Companies That Steal Your Future

Published in Investing Strategy on 6 April 2010

Not only do some shares not pay a dividend, they can effectively have a negative yield.

It took many centuries for negative numbers to be generally accepted in mathematics. As late as 1758 Francis Maseres damned them in a treatise, alleging that they "darken the very whole doctrines of the equations and make dark of the things which are in their nature excessively obvious and simple."

'Less than nothing' has lost its paradoxical flavour but can a share yield less than nothing? Don't you just buy them and that's it? 

In most cases, yes and you may enjoy yields over 7% even with FTSE giants like Man Group (LSE: EMG) and Aviva (LSE: AV). Even with a zero dividend you are not losing anything, or are you?


Take a look at Cyan (LSE:CYAN), the microchip designer. Its capitalisation is a paltry £9.7m but since flotation in 2005 it has been back to investors four times (including twice last year) to raise a total of £11.5m in share placings. 

Cyan's many small shareholders may have felt unaffected when the company issued 95m new shares last October for "general working capital requirements" but this was a 17% dilution of their ownership of the company. Cenkos Securities who bought the new shares got them at a handy 10% discount, one which ordinary shareholders did not get the opportunity to enjoy.

How much dilution has there been in total? You can always find the original number of shares (for AIM listed companies at least) in the admission document on the company's website. 

Cyan floated with 84.3m shares in 2005. How many are there now? This recent RNS tells us there are a staggering 655m. That's a 677% dilution. If the company ever moves into profit (which has been a long time arriving, hence the need for regular issues to keep going) the original holders will only get 13% of the profits per share they might have hoped for when buying in 2005. Considering the risk they were taking, that seems pretty mean.

Negative yield

This leaking of equity, draining each share of its earning power, is like a negative yield. 

In 2009 Cyan issued a total of 164m, a 34% dilution. That's just the same as if the shares, then trading at about 2p, had 0.5p forcibly returned to the company, a -25% yield. As it happens that's about the amount the shares have fallen to today's 1.41p.

The most prolific issuer of shares I have come across is Earthport (LSE: EPO) who have made 24 placings or issue of warrants (also dilutive) since it floated on AIM ten years ago.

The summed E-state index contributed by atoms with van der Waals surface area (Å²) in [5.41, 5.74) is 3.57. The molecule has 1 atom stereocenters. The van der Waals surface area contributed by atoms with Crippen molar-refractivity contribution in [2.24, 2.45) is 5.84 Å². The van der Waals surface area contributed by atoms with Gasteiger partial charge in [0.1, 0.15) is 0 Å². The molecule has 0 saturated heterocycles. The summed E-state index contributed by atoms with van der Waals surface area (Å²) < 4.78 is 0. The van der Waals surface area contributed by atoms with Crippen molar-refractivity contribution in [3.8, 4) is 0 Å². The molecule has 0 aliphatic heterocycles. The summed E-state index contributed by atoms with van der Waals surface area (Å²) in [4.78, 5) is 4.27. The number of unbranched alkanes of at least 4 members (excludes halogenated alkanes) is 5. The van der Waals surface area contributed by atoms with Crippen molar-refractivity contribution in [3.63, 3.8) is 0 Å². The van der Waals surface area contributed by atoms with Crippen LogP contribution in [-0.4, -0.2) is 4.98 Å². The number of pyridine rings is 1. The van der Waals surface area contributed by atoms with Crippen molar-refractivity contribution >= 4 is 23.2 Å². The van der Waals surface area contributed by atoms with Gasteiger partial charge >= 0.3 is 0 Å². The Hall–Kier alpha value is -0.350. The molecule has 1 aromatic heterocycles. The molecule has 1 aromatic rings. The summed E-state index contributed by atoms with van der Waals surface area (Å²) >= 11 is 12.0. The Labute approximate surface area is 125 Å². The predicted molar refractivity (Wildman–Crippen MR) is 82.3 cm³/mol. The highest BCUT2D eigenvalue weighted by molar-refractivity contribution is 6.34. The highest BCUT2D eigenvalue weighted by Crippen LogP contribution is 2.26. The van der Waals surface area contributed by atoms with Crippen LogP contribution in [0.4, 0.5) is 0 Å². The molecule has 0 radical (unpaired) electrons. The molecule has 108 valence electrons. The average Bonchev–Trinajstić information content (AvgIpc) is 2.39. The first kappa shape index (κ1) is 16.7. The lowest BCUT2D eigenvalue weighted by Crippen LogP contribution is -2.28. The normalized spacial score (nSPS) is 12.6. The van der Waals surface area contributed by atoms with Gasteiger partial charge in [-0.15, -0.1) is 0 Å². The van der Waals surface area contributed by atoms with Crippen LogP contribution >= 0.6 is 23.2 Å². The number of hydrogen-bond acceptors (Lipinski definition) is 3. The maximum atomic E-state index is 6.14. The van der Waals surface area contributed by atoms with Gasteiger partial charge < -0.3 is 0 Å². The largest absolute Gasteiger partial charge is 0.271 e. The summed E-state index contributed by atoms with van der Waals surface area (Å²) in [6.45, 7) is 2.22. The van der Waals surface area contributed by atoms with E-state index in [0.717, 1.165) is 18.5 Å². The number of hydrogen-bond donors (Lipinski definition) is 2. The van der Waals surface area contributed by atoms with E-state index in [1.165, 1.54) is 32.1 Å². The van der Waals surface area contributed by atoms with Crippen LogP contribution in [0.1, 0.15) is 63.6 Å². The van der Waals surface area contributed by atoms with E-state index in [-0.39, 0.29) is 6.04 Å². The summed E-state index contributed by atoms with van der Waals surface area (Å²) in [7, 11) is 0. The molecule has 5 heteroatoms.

Here's the recent record of three blue sky outfits and an internet telephony firm (Coms):

Cyan (LSE: CYAN)-25%-60%-38%
Pursuit Dynamics (LSE: PDX)-6%-4%0%
Corac (LSE: CRA)-20%0%-13%
Coms (LSE: COMS)-66%0%-52%

What to look for

In the company's regulatory announcements (e.g. Cyan's) look out for Issue of equity, Placing, Open offer, Rights issue or Exercise of warrants. Be suspicious of shares issued at large discounts. Last year Coms sold shares at discounts of 48% and 45%, something it has made a habit of.

The first three companies in the table have innovative and useful technology, though not fully developed in Corac's case.

I am not saying you should avoid shares with negative dividends, only to be aware when you buy them that the company may be surreptitiously stealing from your future earnings to fund R&D and operating costs.

More from Alun Morris:

Alun has a short position in Earthport.

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CunningCliff 06 Apr 2010 , 1:59pm

Hi Alun,

I see you're still shorting Earthport (LSE: EPO).

I cannot think of a worse company. To me, EPO is perhaps the biggest basket case listed on the LSE and AIM!

Then again, perhaps EPO will be back for a 25th equity placing, who can say? ;0)


Philmoco 07 Apr 2010 , 11:22am

Don't forget Osmetech [OMH]!
Now they've squeezed AIM investors dry and the products are ready to make real sales, the management have made further placings with themselves and friends and are moving over to become part of a recent cash rich IPO in NASDAQ - thieving barstewards!

gold22 07 Apr 2010 , 2:49pm

I would like to nominate another company that should be added to this list, In ten years plus it has never made any money and by now must have made nearly that many placings. It is RGT Regen theraputics.

highlander39 08 Apr 2010 , 11:36am

FTSE 100 highest dividend yielding stocks top 50:

DaveStephens1980 12 Apr 2010 , 5:31pm

If we are talking about negative type dividend action, how about two companies managed by Fortress Investment Group. They instigated heavily dilutive convertible bond issues for Mapeley and Eurocastle Investment Limited which private investors could not invest in unless they had EUR 50,000 to play with. It effectively wiped out most of the private investors shareholdings. Lets hope the LSE never allows them to list one of their managed companies again.

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